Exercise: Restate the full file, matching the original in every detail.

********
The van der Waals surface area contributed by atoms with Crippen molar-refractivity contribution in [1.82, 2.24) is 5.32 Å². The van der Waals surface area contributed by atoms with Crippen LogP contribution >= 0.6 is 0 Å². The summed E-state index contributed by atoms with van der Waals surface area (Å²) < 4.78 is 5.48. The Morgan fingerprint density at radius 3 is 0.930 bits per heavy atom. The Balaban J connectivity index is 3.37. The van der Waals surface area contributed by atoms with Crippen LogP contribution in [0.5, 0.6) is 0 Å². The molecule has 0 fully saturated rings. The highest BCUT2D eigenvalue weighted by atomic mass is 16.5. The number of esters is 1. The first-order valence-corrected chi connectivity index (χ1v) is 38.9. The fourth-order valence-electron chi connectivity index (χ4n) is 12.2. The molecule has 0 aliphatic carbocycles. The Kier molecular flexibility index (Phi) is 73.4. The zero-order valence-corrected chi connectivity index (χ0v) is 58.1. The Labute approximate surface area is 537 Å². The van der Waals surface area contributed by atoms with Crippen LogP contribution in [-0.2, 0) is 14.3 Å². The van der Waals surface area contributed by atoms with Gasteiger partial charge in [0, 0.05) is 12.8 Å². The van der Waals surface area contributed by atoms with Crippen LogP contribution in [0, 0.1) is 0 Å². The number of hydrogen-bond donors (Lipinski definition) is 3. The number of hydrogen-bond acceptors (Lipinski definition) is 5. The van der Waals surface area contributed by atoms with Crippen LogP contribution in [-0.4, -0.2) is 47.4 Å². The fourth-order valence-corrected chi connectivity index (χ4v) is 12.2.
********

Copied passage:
The van der Waals surface area contributed by atoms with Crippen molar-refractivity contribution in [1.82, 2.24) is 5.32 Å². The van der Waals surface area contributed by atoms with Crippen LogP contribution >= 0.6 is 0 Å². The summed E-state index contributed by atoms with van der Waals surface area (Å²) < 4.78 is 5.48. The Morgan fingerprint density at radius 3 is 0.930 bits per heavy atom. The Balaban J connectivity index is 3.37. The van der Waals surface area contributed by atoms with Crippen LogP contribution in [0.5, 0.6) is 0 Å². The molecule has 0 fully saturated rings. The highest BCUT2D eigenvalue weighted by atomic mass is 16.5. The number of esters is 1. The first-order valence-corrected chi connectivity index (χ1v) is 38.9. The fourth-order valence-electron chi connectivity index (χ4n) is 12.2. The molecule has 0 aliphatic carbocycles. The Kier molecular flexibility index (Phi) is 73.4. The zero-order valence-corrected chi connectivity index (χ0v) is 58.1. The Labute approximate surface area is 537 Å². The van der Waals surface area contributed by atoms with Crippen LogP contribution in [-0.2, 0) is 14.3 Å². The van der Waals surface area contributed by atoms with Gasteiger partial charge in [0, 0.05) is 12.8 Å². The van der Waals surface area contributed by atoms with Crippen LogP contribution in [0, 0.1) is 0 Å². The number of hydrogen-bond donors (Lipinski definition) is 3. The number of hydrogen-bond acceptors (Lipinski definition) is 5. The van der Waals surface area contributed by atoms with Crippen LogP contribution in [-0.4, -0.2) is 47.4 Å². The fourth-order valence-corrected chi connectivity index (χ4v) is 12.2.